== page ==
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Transfer Petition Decided in Favor of Husband



Mrs. Snehalatha vs Dr. S. Ramakrishna Reddy on 5 October, 2001

MR. P.V. SANJAY KUMAR, Adv. For the appellant.
MS. SUMALINI REDDY, Adv. For the respondent.

Law Point:
Transfer Petition Decided in Favor of Husband



The petitioner invoked the jurisdiction of this Court under Section 24 of the Code of Civil Procedure, 1908 (‘CPC’ for brevity). She prays this Court to transfer the original petition being O.P.No.388 of 2001 on the file of the Court of the Judge, Family Court, Hyderabad (‘Family Court, Hyderabad’, for brevity) to the Court of the Judge, Family Court, Vijayawada (‘Family Court, Vijayawada’ for brevity). Be it noted that the said O.P. was filed by the respondent under Section 13(1)(ia) of the Hindu Marriage Act, 1955 (‘the Act’ for brevity) seeking decree to annul and dissolve the marriage between the petitioner and the respondent.

The necessary facts in brief are as follows. The petitioner is wife of respondent. The marriage between them was solemnized on 13.10.1995 at Gopalapuram village, West Godavari District. After that, the petitioner and the respondent admittedly set up their matrimonial home in Hyderabad. It is alleged by the petitioner that the respondent ill-treated her on the ground that she did not bring sufficient dowry by reason of which she suffered physical and mental harassment in one way or another. Ultimately, in January, 2001, the respondent left her at Gopalapuram with her parents. He also gave ultimatum that she would be taken back to Hyderabad only if she brings another sum of Rs.6,00,000/-. Her parents could not arrange such huge amount and all the efforts for conciliation failed. She is left with no option to continue with her parents at Gopalapuram. The respondent allegedly concocted a fictitious account of their marital life and filed O.P.No.388 of 2001 before the Family Court, Hyderabad for divorce under Section 13(1)(ia) of the Act. She is now required to take suitable steps to contest the O.P. Staying at Gopalapuram she is unable to prosecute the O.P. properly. Her father is an employee of Telecommunications Department at Gopalapuram and cannot afford to spare time and money for making frequent trips to Hyderabad or to finance her visits. The respondent’s parents are permanent residents of Gunnampalli Village, Dwaraka Tirumala Mandal, West Godavari District, which is very close to Vijayawada. It is not only convenient if the O.P. is transferred to Vijayawada and the same would not cause any inconvenience to the respondent whereas the if the O.P. is tried in Hyderabad she would have to make frequent trips to Hyderabad. Therefore, she prayed for transfer of the O.P.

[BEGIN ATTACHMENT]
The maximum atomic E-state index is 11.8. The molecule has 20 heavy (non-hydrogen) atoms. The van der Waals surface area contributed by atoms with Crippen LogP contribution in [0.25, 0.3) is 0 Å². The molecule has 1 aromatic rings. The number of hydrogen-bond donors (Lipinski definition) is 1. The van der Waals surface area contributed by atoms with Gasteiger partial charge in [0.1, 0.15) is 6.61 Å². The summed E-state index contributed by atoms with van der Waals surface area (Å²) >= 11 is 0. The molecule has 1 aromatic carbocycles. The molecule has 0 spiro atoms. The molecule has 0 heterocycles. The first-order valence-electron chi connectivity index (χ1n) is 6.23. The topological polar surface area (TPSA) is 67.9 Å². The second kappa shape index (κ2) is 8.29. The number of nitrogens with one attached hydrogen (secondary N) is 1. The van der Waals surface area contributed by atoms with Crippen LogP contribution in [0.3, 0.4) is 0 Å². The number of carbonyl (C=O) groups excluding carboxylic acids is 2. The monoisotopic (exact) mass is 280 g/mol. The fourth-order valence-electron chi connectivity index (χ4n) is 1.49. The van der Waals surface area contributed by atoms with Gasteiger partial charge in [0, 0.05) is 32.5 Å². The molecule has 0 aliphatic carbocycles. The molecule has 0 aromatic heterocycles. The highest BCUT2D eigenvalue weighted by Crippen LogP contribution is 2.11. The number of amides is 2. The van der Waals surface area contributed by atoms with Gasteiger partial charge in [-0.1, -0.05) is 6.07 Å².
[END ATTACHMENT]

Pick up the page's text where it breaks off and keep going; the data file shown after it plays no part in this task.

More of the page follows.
This Court while ordering notice by order dt.14.8.2001 stayed the trial in O.P.No.388 of 2001. After receiving notice the respondent filed C.M.P.No.16457 of 2001 seeking to vacate the order of stay dt.14.8.2001. He also filed elaborate counter opposing the transfer. Indeed, the learned counsel appearing for the respondent also sought to place on record a recorded audio tape allegedly containing the conversation between the respondent on one hand and Sri K.Babu Rao and Sri A.Subba Rao of Jangareddygudem, West Godavari District on the other. It is stated that K.Babu Rao is the petitioner’s maternal uncle and A.Subba Raois the former business partner of Babu Rao and both of them made phone call from a hotel room in Hospet. This Court declined permission to the learned counsel to bring the recorded tape on record as the same was not supported by separate affidavit and also for the reason that for the purpose of deciding this application for transfer the same is not relevant. The respondent in his counter-affidavit accompanying vacate stay application admits the marriage. He also says that he is highly qualified with Ph.D. in economics and he    has undertaken various